Walk completed August 28, 2011

Sunday, July 10, 2011

Day 40 – Buxton to Whaley Bridge (Backwards) – 8½ miles

My bad timing
Today was a forced rest day – forced because the hotels have a two-night minimum for a Saturday stay due to the Buxton festival. My next overnight will be on Monday in Glossop, so I decided that today I should walk approximately halfway to Glossop with a light pack, leaving most of the weight here at my Buxton hotel. Logistically, it made sense to cover the route backwards, so I took a train from Buxton to Whaley Bridge, and walked back to Buxton from there. The train ride took 17 minutes; the walk, four hours.

The day started out warm, with a slight overcast. As would be expected on a pleasant Sunday, many people were outdoors. Mountain bikers were the most numerous on the dual-purpose trail, and the only walkers I encountered today were families with children. As I passed a car park, two small children were sitting on a ground cover with their parents, eating a snack. “Have you been walking?” I asked. “Yes,” replied one of the children. “And my little legs are very tired.”

Flowing from pasture to...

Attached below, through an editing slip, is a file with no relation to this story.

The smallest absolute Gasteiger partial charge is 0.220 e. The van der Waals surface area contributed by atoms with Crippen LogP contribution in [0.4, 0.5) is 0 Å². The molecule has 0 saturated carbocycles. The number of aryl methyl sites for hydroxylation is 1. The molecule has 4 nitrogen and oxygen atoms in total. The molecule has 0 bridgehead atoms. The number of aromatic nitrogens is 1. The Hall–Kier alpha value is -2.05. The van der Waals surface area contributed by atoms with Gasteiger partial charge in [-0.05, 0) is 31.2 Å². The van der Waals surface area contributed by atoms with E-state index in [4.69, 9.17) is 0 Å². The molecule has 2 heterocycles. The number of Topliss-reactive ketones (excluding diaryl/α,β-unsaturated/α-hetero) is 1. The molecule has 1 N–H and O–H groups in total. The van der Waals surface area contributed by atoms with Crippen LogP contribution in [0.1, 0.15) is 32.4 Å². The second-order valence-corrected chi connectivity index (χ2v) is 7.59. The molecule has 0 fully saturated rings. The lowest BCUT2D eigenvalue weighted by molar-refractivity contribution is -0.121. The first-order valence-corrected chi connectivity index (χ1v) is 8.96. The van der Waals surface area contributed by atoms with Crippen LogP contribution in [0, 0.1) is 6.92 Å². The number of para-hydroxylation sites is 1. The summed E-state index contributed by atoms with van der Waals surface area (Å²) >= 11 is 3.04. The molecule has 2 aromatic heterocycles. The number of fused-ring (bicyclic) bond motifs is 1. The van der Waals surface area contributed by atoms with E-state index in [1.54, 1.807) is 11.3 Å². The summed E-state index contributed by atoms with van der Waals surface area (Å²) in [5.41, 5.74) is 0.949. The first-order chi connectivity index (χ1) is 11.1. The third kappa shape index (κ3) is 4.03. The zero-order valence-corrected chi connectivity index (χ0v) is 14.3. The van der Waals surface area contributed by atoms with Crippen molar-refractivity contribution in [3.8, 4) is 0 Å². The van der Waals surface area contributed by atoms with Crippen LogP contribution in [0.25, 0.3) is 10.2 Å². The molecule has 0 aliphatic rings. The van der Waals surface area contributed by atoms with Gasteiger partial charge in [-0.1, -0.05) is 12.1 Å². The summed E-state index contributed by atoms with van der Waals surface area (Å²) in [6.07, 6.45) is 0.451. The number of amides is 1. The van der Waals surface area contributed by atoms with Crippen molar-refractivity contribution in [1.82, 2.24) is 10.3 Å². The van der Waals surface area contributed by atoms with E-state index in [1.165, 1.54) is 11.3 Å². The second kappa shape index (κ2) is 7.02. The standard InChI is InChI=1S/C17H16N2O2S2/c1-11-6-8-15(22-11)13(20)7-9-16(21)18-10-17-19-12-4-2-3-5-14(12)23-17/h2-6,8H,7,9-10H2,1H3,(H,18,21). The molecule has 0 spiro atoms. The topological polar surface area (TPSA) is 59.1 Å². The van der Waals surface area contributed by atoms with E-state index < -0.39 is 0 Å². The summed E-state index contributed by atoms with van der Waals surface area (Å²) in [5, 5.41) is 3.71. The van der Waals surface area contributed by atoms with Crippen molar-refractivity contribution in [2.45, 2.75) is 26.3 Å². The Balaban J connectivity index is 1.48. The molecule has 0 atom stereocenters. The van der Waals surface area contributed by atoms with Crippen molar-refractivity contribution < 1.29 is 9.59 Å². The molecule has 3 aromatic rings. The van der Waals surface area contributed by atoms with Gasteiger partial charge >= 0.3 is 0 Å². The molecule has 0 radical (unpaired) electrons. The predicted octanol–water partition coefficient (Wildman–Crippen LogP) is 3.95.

The route passed through cow pastures, woods, over creeks and around a reservoir. Now let’s see – the cows are in high pastures, from which the water flows downhill through the woods and into the reservoir, from where it’s piped into the city’s water mains, and through the faucets into the hotel sinks.


All this time I thought the brown water in the basin was from my socks.

The views from on high were typically lovely, except for the dark clouds in the distance. I encountered a few sprinkles just as I entered Buxton.  As I sit here writing this report, townspeople have unfurled their umbrellas.

Tomorrow I’ll take the train back to Whaley Bridge, and then continue walking to Glossop – another easy 8 mile day. I’m beginning to think that if I extend my stay until November, every day can be an 8-mile day. But I doubt George and Ann will put up with me for two weeks.

© 2011 Ken Klug


  1. Aw Ken i think you missed out a couple of steps in the waters downhill travel to the hotel, but knew what you were doing.
    It's well known the fallout from cattle is absorbed by the magnificent flora up in them thar hills, the dead seasonal flora turns into peat (which is mostly carbon) and it's peat that causes the brown stains.
    Hence leading nicely to explain that those northern bogs are great carbon sinks.
    Socks are great water filters.
    Cheers J.P.
    P.S. there was mention about the slow worm you photographed that isn't a snake, one reason it is a legless lizzard is it has eyelids and can blink, so next time if you are unsure whether or not you have found a snake look it closly in the eye.

  2. Buxton Festival, woa, that sounds like a party ready to happen! Sounds like you are even enjoying your forced days off! In no time tou'll be with Dr George and Lady Ann, have fun!